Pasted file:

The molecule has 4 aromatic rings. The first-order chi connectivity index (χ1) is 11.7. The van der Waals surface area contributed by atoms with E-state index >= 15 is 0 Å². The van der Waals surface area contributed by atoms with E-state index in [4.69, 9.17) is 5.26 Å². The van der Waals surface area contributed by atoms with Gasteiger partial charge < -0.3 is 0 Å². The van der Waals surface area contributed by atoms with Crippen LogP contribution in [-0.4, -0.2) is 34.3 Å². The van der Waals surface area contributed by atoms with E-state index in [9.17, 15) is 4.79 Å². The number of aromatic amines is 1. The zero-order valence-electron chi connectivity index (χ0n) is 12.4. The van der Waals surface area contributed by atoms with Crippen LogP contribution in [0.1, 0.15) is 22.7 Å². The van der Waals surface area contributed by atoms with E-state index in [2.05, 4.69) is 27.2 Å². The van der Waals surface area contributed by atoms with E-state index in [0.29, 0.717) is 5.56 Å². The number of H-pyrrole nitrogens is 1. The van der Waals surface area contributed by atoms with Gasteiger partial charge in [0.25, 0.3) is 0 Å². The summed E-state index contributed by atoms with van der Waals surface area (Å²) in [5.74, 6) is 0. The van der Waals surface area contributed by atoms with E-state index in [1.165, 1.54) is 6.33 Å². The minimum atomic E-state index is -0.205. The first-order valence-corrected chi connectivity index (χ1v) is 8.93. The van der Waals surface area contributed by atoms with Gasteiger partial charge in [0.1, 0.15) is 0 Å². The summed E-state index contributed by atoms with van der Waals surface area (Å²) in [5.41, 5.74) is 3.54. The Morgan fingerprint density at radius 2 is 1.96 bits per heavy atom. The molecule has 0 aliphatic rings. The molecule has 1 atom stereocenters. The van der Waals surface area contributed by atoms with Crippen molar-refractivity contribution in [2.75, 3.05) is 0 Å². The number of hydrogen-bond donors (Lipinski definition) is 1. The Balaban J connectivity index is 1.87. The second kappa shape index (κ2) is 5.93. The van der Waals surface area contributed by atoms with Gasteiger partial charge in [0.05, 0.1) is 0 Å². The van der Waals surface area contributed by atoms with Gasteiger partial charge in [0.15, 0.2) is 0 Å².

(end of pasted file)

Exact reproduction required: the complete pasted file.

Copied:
The molecule has 4 aromatic rings. The first-order chi connectivity index (χ1) is 11.7. The van der Waals surface area contributed by atoms with E-state index >= 15 is 0 Å². The van der Waals surface area contributed by atoms with E-state index in [4.69, 9.17) is 5.26 Å². The van der Waals surface area contributed by atoms with Gasteiger partial charge < -0.3 is 0 Å². The van der Waals surface area contributed by atoms with Crippen LogP contribution in [-0.4, -0.2) is 34.3 Å². The van der Waals surface area contributed by atoms with E-state index in [9.17, 15) is 4.79 Å². The number of aromatic amines is 1. The zero-order valence-electron chi connectivity index (χ0n) is 12.4. The van der Waals surface area contributed by atoms with Crippen LogP contribution in [0.1, 0.15) is 22.7 Å². The van der Waals surface area contributed by atoms with E-state index in [2.05, 4.69) is 27.2 Å². The van der Waals surface area contributed by atoms with E-state index in [0.29, 0.717) is 5.56 Å². The number of H-pyrrole nitrogens is 1. The van der Waals surface area contributed by atoms with Gasteiger partial charge in [0.25, 0.3) is 0 Å². The summed E-state index contributed by atoms with van der Waals surface area (Å²) in [5.74, 6) is 0. The van der Waals surface area contributed by atoms with E-state index in [1.165, 1.54) is 6.33 Å². The minimum atomic E-state index is -0.205. The first-order valence-corrected chi connectivity index (χ1v) is 8.93. The van der Waals surface area contributed by atoms with Gasteiger partial charge in [0.1, 0.15) is 0 Å². The summed E-state index contributed by atoms with van der Waals surface area (Å²) in [5.41, 5.74) is 3.54. The Morgan fingerprint density at radius 2 is 1.96 bits per heavy atom. The molecule has 0 aliphatic rings. The molecule has 1 atom stereocenters. The van der Waals surface area contributed by atoms with Crippen molar-refractivity contribution in [2.75, 3.05) is 0 Å². The number of hydrogen-bond donors (Lipinski definition) is 1. The Balaban J connectivity index is 1.87. The second kappa shape index (κ2) is 5.93. The van der Waals surface area contributed by atoms with Gasteiger partial charge in [0.05, 0.1) is 0 Å². The van der Waals surface area contributed by atoms with Gasteiger partial charge in [0.15, 0.2) is 0 Å².